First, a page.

This is the street in front of my house. That’s my wood fence. My gravel driveway. One time I was out jogging and a pickup truck drove by and the old man behind the wheel yelled “Get your fat ass off the road!”
It was the middle of the day and I was almost back to my house after running three miles. And I wasn’t fat–at all. The loud yell startled me. Cars always drive around. Some wave. Some give you a thumbs up for exercising.
The truck turned and drove up the street across from mine, a cul-de-sac. That meant the old man was one of my neighbors.
I was really surprised that one of my neighbors would yell that at me. I had run on the streets miles and miles every day, for years.
Worse, this guy had probably driven by me a few times. What have I done to make him yell at me? Look at the picture. There are no sidewalks. I can’t really run the grass because there really isn’t any of that either. But more importantly, in Florida, pedestrians have the right of way 100% of the time. But that’s my logical brain talking. It didn’t stick around long.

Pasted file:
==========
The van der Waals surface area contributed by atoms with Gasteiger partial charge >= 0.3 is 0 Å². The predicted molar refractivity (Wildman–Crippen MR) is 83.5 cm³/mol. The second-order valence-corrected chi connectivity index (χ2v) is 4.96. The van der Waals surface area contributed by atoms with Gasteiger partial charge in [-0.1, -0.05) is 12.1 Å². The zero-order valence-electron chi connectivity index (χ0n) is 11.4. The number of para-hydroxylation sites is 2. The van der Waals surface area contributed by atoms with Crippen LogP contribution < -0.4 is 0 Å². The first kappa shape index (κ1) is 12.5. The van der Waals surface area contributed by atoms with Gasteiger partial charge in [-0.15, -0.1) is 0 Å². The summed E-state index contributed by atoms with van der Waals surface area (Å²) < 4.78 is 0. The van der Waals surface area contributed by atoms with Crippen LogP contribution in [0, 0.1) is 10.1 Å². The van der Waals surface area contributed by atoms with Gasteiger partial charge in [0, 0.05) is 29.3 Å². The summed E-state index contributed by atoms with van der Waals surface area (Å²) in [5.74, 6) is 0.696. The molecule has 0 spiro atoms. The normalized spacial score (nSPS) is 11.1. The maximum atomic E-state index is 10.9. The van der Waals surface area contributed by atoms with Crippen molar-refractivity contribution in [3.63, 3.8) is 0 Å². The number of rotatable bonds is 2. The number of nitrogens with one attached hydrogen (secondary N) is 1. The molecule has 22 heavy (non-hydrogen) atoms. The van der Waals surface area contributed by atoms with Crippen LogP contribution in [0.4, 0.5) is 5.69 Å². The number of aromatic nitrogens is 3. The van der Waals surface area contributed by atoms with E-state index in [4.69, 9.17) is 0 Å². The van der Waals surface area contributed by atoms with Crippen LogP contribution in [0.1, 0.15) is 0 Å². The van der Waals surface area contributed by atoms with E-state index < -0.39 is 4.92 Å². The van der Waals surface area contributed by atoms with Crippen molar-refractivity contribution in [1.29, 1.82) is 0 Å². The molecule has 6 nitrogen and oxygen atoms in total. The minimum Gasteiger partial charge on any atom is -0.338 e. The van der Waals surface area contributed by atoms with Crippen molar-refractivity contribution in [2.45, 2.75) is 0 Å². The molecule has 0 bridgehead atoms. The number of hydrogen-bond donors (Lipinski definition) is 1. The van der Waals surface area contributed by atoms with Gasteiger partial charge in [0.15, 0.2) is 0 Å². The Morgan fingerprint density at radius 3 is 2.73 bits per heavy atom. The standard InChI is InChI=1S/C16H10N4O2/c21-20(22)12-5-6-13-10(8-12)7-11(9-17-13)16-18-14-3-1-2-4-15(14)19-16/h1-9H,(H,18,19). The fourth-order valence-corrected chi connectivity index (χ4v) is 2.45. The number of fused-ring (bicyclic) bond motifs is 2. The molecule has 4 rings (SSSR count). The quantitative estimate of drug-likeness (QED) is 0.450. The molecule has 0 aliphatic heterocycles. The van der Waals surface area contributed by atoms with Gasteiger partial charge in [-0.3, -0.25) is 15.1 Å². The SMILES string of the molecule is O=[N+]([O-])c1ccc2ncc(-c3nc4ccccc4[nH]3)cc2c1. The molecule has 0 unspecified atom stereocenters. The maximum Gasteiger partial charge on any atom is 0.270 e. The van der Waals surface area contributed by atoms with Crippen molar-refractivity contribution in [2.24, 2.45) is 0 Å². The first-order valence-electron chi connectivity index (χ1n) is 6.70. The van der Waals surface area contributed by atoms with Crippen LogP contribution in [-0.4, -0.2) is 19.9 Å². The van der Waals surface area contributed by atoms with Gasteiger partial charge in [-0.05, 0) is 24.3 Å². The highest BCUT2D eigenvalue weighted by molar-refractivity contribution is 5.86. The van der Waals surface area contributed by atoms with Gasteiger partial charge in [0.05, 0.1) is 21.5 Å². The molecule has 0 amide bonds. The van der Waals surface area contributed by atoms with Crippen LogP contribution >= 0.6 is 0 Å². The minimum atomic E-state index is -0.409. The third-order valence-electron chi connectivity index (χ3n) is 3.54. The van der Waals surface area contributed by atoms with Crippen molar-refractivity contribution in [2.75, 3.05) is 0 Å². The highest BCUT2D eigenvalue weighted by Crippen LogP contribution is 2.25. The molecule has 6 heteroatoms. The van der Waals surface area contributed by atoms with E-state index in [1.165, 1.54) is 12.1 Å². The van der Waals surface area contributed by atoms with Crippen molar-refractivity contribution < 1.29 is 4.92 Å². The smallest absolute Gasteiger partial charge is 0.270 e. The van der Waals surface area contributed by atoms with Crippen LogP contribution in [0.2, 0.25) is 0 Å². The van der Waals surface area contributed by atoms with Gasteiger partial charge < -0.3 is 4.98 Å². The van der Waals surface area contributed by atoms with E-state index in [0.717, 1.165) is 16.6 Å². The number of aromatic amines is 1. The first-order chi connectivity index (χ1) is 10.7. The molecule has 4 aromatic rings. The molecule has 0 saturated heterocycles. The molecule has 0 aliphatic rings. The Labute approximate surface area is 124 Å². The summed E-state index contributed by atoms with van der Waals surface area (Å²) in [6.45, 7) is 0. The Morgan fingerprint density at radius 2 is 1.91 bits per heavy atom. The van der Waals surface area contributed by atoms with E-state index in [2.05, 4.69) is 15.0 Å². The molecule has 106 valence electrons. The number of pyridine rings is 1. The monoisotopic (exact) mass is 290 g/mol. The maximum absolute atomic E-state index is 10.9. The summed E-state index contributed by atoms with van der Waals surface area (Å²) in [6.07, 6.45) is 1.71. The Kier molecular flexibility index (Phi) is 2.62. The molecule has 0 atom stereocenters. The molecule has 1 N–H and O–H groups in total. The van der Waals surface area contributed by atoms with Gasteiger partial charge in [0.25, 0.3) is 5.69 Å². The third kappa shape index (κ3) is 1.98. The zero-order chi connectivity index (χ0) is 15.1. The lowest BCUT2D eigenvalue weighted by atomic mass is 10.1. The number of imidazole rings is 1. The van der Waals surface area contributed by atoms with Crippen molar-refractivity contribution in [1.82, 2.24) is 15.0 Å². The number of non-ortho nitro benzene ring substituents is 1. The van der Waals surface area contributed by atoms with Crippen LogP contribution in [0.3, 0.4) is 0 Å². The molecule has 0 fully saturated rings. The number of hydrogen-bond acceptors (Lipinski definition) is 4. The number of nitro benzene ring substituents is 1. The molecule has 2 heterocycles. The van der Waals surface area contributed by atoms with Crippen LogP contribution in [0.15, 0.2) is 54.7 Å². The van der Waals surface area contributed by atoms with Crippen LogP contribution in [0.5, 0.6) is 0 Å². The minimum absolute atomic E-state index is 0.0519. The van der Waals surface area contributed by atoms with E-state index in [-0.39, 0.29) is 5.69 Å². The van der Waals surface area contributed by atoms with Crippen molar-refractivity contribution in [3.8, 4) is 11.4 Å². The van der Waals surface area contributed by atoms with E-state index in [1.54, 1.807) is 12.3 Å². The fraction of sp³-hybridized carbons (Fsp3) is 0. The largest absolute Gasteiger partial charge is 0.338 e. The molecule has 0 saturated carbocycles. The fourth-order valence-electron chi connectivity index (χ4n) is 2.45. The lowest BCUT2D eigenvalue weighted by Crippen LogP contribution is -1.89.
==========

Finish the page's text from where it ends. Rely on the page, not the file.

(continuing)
But like I said I was almost back to my house. I was all sweaty and everything else, my running shorts my running shoes my T-shirt drenched with sweat. But I was so pissed that he did that. The more I thought about it, the angrier I got. That he thought I was a stranger and that he was such an asshole he would tell a stranger to get off the road.
To what? To not inconvenience his big black truck?
I got to my house walked straight to the drawer where I keep my car keys, pulled them out and walk right back out to my car. I got in and fired up the engine, probably squealed the wheels pulling out of the garage, and drove right over to his house.